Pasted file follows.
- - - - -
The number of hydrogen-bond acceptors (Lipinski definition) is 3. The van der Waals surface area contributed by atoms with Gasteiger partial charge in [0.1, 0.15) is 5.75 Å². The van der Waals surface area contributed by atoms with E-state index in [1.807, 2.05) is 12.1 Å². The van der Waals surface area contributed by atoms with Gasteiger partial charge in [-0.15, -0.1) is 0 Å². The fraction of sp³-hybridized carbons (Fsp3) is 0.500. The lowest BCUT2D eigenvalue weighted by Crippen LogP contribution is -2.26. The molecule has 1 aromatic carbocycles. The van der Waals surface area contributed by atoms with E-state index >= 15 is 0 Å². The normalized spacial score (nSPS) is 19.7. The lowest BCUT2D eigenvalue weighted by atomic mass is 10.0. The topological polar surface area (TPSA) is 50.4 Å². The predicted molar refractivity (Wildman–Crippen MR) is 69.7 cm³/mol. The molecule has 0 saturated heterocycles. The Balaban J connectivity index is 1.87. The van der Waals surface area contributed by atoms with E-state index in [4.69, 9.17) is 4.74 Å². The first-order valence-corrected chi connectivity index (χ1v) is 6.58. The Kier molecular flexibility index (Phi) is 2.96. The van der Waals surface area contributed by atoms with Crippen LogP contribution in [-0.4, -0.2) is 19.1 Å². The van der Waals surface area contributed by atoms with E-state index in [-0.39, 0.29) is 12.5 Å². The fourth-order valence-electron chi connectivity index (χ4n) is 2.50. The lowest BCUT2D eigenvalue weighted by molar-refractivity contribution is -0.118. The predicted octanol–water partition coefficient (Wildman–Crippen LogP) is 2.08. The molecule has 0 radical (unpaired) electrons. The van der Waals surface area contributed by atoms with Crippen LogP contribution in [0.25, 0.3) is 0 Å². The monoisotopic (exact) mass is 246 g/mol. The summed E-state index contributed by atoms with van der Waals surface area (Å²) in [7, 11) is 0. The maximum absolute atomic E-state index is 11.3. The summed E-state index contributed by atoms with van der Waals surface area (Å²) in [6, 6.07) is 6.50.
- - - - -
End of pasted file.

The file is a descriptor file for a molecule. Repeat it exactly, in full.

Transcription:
The number of hydrogen-bond acceptors (Lipinski definition) is 3. The van der Waals surface area contributed by atoms with Gasteiger partial charge in [0.1, 0.15) is 5.75 Å². The van der Waals surface area contributed by atoms with E-state index in [1.807, 2.05) is 12.1 Å². The van der Waals surface area contributed by atoms with Gasteiger partial charge in [-0.15, -0.1) is 0 Å². The fraction of sp³-hybridized carbons (Fsp3) is 0.500. The lowest BCUT2D eigenvalue weighted by Crippen LogP contribution is -2.26. The molecule has 1 aromatic carbocycles. The van der Waals surface area contributed by atoms with E-state index >= 15 is 0 Å². The normalized spacial score (nSPS) is 19.7. The lowest BCUT2D eigenvalue weighted by atomic mass is 10.0. The topological polar surface area (TPSA) is 50.4 Å². The predicted molar refractivity (Wildman–Crippen MR) is 69.7 cm³/mol. The molecule has 0 saturated heterocycles. The Balaban J connectivity index is 1.87. The van der Waals surface area contributed by atoms with E-state index in [4.69, 9.17) is 4.74 Å². The first-order valence-corrected chi connectivity index (χ1v) is 6.58. The Kier molecular flexibility index (Phi) is 2.96. The van der Waals surface area contributed by atoms with Crippen LogP contribution in [-0.4, -0.2) is 19.1 Å². The van der Waals surface area contributed by atoms with E-state index in [-0.39, 0.29) is 12.5 Å². The fourth-order valence-electron chi connectivity index (χ4n) is 2.50. The lowest BCUT2D eigenvalue weighted by molar-refractivity contribution is -0.118. The predicted octanol–water partition coefficient (Wildman–Crippen LogP) is 2.08. The molecule has 0 radical (unpaired) electrons. The van der Waals surface area contributed by atoms with Crippen LogP contribution in [0.25, 0.3) is 0 Å². The monoisotopic (exact) mass is 246 g/mol. The summed E-state index contributed by atoms with van der Waals surface area (Å²) in [7, 11) is 0. The maximum absolute atomic E-state index is 11.3. The summed E-state index contributed by atoms with van der Waals surface area (Å²) in [6, 6.07) is 6.50.